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China’s New Guidelines for Trademark Examination and Trial Elaborate on Malicious Trademark Applications

China’s National Intellectual Property Administration  (CNIPA) released the Guidelines for Trademark Examination and Trial (商标审查审理指南) on November 22, 2021, effective January 1, 2022.  The Guidelines, which are somewhat analogous to the U.S. Patent & Trademark Office’s (USPTO’s) Trademark Manual of Examining Procedure, explains the Trademark Law’s Article 4, which states, in part, “malicious trademark registration applications that are not intended for use shall be rejected” by providing 10 factors to identify malicious applications.  These new Guidelines and other measures, such as the Special Action Plan for Combating Malicious Trademark Squatting (打击商标恶意抢注行为专项行动方案), will hopefully further reduce trademark squatting in China.

The legal basis for rejecting malicious trademark applications comes from the Trademark Law and the Several Provisions on Regulating Trademark Registration Acts:

“Trademark Law

Article 4 Natural persons, legal persons or other organizations that need to obtain the exclusive right to use trademarks for their goods or services during production and business activities shall apply to the Trademark Office for trademark registration. Malicious trademark registration applications that are not intended for use shall be rejected.

“Several Provisions on Regulating Trademark Registration Acts”

Article 3 Applying for trademark registration shall follow the principle of good faith. The following behaviors are not allowed:

(1) It is a malicious application for trademark registration not for the purpose of use as stipulated in Article 4 of the Trademark Law;

……

Article 5 For a trademark applied for registration, if the trademark registration department finds that it is a malicious trademark registration application that violates Article 4 of the Trademark Law and is not intended for use, it shall be rejected in accordance with the law and shall not be announced.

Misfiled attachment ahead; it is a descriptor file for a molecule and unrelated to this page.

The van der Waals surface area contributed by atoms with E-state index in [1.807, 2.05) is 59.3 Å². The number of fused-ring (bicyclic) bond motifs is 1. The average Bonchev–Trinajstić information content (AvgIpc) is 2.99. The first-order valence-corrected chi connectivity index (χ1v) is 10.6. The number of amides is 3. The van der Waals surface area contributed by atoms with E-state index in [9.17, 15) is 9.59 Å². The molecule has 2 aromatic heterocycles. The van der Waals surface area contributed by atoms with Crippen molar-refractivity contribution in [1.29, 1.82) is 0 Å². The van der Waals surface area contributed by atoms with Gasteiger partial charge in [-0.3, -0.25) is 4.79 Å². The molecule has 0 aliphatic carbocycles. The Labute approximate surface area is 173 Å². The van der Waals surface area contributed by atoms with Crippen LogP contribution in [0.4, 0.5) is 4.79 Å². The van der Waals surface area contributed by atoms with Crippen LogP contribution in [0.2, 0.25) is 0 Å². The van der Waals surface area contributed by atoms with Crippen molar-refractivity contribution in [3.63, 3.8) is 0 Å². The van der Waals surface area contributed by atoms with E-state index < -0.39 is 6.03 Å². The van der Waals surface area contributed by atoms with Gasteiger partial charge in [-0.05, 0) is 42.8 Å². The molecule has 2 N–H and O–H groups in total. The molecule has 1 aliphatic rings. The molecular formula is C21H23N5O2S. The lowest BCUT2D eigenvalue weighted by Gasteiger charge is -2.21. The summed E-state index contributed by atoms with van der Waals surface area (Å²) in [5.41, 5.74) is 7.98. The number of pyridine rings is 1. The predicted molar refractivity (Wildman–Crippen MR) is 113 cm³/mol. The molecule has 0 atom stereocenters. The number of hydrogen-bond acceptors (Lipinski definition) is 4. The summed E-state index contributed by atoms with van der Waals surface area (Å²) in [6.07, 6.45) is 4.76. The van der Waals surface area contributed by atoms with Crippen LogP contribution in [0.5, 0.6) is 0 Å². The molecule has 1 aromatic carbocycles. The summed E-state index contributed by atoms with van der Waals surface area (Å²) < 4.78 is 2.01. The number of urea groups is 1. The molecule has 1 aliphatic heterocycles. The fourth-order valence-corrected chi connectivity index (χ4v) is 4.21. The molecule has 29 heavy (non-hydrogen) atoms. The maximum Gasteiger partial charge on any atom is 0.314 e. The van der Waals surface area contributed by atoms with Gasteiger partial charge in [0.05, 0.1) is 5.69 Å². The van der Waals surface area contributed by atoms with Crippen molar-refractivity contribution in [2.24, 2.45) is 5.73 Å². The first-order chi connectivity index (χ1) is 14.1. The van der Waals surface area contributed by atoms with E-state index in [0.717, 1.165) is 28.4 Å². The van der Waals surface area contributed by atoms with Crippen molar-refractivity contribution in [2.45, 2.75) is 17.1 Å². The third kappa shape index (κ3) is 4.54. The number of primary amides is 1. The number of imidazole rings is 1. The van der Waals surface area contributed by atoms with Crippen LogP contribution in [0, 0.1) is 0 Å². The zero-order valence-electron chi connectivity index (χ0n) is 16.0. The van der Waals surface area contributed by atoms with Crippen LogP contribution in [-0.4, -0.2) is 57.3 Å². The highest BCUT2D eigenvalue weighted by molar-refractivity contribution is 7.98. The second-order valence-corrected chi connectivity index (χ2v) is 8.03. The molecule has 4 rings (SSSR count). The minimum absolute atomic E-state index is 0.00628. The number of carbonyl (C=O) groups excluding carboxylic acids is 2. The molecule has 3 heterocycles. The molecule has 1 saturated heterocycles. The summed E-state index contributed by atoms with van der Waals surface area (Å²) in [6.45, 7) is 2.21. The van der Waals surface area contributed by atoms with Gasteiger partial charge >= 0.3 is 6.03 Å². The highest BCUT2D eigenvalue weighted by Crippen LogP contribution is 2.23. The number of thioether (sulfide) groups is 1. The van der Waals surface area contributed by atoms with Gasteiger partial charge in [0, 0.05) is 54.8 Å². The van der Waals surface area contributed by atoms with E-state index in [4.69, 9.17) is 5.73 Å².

The specific examination procedures shall be separately formulated by the trademark registration department in accordance with the Trademark Law and the Implementing Regulations of the Trademark Law.

Article 8 When determining whether a trademark registration application is a violation of Article 4 of the Trademark Law, the trademark registration department may comprehensively consider the following factors:

(1) The number of registered trademarks applied for by the applicant or the natural person, legal person, or other organization with which it has an associated relationship, the type of designated use, the status of trademark transactions, etc.;

(2) The applicant’s industry, business status, etc.;

(3) Circumstances where the applicant has been found to have engaged in malicious registration of trademarks or infringed on the exclusive rights of other people’s registered trademarks by an effective administrative decision, ruling, or judicial decision;

(4) Circumstances where the trademark applied for registration is identical to or similar to others’ well-known trademarks;

(5) Circumstances where the trademark applied for registration is identical or similar to the name of a well-known person, company name, abbreviation of the company name, or other commercial signs;

(6) Other factors that the trademark registration department thinks should be considered.

Based on this legal basis, the Guidelines provide for the following factors to be considered to determine when an application is malicious not for the purpose of use: